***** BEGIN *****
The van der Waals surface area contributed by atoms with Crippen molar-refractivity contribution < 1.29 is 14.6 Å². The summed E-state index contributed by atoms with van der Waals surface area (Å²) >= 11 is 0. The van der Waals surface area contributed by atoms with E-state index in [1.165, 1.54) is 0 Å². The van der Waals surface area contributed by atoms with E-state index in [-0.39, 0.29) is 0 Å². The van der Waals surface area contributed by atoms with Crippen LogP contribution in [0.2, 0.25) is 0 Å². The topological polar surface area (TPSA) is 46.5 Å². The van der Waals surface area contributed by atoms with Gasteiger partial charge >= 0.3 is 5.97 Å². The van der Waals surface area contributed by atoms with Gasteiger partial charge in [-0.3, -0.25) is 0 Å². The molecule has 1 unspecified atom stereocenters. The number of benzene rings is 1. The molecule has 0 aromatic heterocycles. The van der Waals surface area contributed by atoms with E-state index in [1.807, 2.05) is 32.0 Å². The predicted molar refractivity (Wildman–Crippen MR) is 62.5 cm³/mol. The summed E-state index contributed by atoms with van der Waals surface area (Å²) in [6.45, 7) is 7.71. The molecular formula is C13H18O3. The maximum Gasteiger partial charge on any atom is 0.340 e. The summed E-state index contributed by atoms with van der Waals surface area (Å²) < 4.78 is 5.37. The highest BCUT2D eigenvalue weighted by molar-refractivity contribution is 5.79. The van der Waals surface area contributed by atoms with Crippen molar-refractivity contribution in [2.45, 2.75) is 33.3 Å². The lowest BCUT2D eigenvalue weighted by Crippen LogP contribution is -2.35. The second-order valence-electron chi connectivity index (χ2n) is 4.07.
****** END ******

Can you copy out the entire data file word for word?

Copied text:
The van der Waals surface area contributed by atoms with Crippen molar-refractivity contribution < 1.29 is 14.6 Å². The summed E-state index contributed by atoms with van der Waals surface area (Å²) >= 11 is 0. The van der Waals surface area contributed by atoms with E-state index in [1.165, 1.54) is 0 Å². The van der Waals surface area contributed by atoms with E-state index in [-0.39, 0.29) is 0 Å². The van der Waals surface area contributed by atoms with Crippen LogP contribution in [0.2, 0.25) is 0 Å². The topological polar surface area (TPSA) is 46.5 Å². The van der Waals surface area contributed by atoms with Gasteiger partial charge >= 0.3 is 5.97 Å². The van der Waals surface area contributed by atoms with Gasteiger partial charge in [-0.3, -0.25) is 0 Å². The molecule has 1 unspecified atom stereocenters. The number of benzene rings is 1. The molecule has 0 aromatic heterocycles. The van der Waals surface area contributed by atoms with E-state index in [1.807, 2.05) is 32.0 Å². The predicted molar refractivity (Wildman–Crippen MR) is 62.5 cm³/mol. The summed E-state index contributed by atoms with van der Waals surface area (Å²) in [6.45, 7) is 7.71. The molecular formula is C13H18O3. The maximum Gasteiger partial charge on any atom is 0.340 e. The summed E-state index contributed by atoms with van der Waals surface area (Å²) < 4.78 is 5.37. The highest BCUT2D eigenvalue weighted by molar-refractivity contribution is 5.79. The van der Waals surface area contributed by atoms with Crippen molar-refractivity contribution in [2.45, 2.75) is 33.3 Å². The lowest BCUT2D eigenvalue weighted by Crippen LogP contribution is -2.35. The second-order valence-electron chi connectivity index (χ2n) is 4.07.